Despite the relative flop of a game that Assassin’s Creed Unity ended up being, it heralded an intriguing standalone DLC in the form of Assassin’s Creed Chronicles. This installment in the franchise appeared to be everything I wanted – it took place in Asia with a female assassin and seemed to take its cues from Mark of the Ninja. However, chronicles are plural, and the story will go beyond China.
According to Ubisoft, ACC: China is all about the stealth. Reading the description of blending into shadows and dark alcoves to hide from guards (or murder them in the darkness) sounds so much like Mark of the Ninja – which isn’t a bad thing. Still, read this description and tell me it doesn’t instantly remind you of Klei’s incredible game:
Shao Jun can also use her rope darts to climb and cling to the ceiling – or, in certain places, to simply swing over to platforms in the background layer to avoid detection. And if the environment doesn’t offer any immediately obvious routes, you have two powerful tools for strategizing at your disposal: Eagle Vision, which shows off the patrol routes of guards; and a whistle with an adjustable radius, which can be used to lure guards away from their posts. If all else fails, she can use her supply of firecrackers like stun grenades, dazing guards just long enough for her to slip past, or toss a noise dart to draw the guards’ attention elsewhere.
I think this is officially my most anticipated Assassin’s Creed game. I love every aspect of it and I’m incredibly excited for this smaller title. I think Ubisoft does really well with these types of games; they let some innovative developers explore a unique vision and it can really turn out well. However, Shao Jun won’t be alone as we also explore stories in other regions. Here is the rather sexy announcement trailer:
Arbaaz Mir takes on the Templars in the time of the Sikh Empire in 1841 while Nikolai Orelov brings down death from above in post-revolutionary Russia around 1918. These sequels will play similarly to ACC: China, albeit with distinctive looks and feels. According to ACC’s Art Director, Glenn Brace:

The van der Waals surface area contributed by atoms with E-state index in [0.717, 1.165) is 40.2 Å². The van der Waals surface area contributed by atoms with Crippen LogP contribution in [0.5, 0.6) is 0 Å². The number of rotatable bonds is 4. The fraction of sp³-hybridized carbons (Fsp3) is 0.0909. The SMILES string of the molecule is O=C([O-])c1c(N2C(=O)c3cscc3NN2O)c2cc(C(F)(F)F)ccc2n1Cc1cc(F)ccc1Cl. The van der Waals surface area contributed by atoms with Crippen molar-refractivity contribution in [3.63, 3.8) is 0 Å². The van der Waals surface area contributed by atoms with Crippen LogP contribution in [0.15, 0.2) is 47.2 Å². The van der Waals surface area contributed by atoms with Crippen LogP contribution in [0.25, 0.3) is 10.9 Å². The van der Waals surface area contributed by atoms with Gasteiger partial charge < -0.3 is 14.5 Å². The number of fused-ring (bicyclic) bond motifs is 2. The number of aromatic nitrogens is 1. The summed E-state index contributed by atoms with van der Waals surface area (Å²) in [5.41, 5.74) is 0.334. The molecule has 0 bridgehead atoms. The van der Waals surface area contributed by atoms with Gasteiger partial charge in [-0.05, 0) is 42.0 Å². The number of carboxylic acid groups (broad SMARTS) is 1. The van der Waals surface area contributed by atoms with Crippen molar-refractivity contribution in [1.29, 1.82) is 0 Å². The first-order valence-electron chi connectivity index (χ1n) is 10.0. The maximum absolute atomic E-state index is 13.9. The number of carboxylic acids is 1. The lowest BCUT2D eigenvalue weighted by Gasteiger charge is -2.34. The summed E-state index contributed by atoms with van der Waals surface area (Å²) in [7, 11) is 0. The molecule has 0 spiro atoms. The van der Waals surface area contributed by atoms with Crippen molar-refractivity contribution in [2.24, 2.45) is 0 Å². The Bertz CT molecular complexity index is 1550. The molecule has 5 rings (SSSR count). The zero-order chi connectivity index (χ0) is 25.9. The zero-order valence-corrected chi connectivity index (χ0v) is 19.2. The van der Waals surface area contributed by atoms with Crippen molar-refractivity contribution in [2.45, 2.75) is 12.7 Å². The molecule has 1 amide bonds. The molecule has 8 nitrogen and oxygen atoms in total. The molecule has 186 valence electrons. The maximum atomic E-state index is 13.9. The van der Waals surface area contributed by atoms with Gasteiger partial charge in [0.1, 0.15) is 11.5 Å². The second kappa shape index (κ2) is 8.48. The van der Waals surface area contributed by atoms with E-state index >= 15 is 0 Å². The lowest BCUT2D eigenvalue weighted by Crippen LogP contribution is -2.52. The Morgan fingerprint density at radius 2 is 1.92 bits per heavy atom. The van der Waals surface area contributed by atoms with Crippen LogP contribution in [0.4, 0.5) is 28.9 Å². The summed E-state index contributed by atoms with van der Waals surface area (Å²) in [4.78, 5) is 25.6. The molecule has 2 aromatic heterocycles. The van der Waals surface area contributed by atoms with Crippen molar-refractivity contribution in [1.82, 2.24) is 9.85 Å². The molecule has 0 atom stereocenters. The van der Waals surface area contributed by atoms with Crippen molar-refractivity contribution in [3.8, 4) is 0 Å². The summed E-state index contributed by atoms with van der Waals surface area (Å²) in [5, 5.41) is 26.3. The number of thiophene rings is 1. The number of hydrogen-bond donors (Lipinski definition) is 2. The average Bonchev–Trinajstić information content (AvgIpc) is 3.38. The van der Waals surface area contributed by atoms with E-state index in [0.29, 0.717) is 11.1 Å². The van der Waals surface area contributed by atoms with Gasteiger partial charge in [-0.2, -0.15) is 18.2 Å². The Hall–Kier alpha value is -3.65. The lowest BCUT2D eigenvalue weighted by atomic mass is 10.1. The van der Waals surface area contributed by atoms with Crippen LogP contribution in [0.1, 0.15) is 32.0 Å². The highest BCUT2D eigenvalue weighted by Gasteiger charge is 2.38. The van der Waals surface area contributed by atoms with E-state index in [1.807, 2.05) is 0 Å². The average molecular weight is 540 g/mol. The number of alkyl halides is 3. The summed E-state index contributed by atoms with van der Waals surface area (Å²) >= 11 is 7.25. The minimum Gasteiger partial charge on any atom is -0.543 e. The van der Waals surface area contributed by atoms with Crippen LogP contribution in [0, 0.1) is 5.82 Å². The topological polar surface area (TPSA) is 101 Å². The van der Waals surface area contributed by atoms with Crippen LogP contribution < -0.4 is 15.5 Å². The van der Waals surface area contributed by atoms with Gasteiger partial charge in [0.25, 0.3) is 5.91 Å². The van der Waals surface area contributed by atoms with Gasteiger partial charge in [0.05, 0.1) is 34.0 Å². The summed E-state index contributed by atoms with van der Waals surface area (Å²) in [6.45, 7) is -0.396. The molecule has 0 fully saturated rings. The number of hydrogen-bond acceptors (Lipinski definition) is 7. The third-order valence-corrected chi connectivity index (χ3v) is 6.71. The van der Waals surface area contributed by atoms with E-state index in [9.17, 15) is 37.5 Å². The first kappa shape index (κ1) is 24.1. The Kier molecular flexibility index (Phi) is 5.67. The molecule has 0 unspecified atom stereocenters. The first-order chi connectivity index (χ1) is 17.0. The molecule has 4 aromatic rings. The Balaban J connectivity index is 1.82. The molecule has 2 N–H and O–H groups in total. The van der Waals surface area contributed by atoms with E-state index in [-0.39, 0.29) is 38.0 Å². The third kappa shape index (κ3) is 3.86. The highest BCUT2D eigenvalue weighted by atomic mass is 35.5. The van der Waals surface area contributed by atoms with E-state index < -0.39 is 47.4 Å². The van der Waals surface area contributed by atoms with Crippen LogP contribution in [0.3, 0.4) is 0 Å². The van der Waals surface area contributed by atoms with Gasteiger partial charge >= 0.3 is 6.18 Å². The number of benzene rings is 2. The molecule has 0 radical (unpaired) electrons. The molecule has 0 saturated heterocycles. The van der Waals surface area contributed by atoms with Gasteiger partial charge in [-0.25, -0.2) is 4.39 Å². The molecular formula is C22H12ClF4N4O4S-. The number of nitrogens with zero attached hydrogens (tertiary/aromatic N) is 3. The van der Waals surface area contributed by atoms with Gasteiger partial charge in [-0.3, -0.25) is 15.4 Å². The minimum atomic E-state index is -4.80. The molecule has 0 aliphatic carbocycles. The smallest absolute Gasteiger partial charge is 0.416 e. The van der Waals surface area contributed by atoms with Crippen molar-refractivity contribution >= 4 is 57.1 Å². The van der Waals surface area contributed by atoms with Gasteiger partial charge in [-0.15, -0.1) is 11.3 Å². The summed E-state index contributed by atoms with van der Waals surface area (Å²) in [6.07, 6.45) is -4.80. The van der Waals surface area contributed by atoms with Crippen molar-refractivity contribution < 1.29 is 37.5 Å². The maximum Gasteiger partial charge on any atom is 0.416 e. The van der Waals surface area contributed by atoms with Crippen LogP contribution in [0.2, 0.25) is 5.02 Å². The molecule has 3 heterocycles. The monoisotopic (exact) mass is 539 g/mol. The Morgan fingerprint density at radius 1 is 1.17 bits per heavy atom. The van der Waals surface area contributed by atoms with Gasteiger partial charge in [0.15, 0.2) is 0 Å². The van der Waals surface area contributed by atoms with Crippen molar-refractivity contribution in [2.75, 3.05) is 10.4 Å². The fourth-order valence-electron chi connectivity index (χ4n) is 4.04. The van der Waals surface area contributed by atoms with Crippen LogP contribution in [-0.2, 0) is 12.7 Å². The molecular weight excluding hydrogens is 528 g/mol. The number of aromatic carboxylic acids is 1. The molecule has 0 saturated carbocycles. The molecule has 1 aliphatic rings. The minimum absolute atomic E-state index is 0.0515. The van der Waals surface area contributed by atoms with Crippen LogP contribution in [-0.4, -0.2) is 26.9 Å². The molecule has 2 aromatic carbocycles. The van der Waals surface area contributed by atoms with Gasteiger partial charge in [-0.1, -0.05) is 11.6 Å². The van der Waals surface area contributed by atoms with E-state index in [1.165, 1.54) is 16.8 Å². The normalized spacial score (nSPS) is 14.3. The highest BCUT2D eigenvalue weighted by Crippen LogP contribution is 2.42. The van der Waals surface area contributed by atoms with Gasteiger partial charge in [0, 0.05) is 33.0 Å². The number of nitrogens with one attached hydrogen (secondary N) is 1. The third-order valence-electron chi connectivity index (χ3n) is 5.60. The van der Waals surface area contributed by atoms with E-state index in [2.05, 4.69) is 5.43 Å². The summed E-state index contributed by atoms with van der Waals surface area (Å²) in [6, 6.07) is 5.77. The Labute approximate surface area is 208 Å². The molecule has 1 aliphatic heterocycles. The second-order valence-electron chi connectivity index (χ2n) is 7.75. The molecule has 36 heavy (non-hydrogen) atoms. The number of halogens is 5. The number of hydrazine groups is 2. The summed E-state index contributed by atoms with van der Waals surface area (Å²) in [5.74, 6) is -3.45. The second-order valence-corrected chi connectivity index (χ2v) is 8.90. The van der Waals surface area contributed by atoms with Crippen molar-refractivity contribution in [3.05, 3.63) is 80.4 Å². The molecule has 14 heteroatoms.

They’re all illustrative, and that brings them together. For China, we took a 16th century influence – very flat, 2D illustration. We then melded a very contemporary Chinese ink take with it, so it echoes Shao Jun the character and how fluid she is. We end up with a romantic, impressionistic vibe.
Russia’s really exciting. It’s 20th century, so we have photography, graphics, poster art, constructivism, and we fused all those together to achieve an even more stark contrast to the other episodes.
Meanwhile India’s art style is more influenced by lithographs and unique colors and Sikh-influenced patterns. Personally, I’m drawn to all three, although the Russian one is the biggest change and most intriguing to me at this point.
Assassin’s Creed Chronicles: China releases 21 April while the rest of the trilogy will be completed by this fall, presumably before the launch of the usual AAA Assassin’s Creed title for the year. While there is a narrative link between the three, you can also just play the installments that you prefer. Personally, I am keen for all three – I really like the art styling and unique gameplay these titles are offering. It’s experimentation like this where I think Ubisoft really shines. How do they do this to me every time? I had all but given up on Assassin’s Creed titles, and now I’m all aboard the hype train again. Curses Ubisoft!
Last Updated: April 1, 2015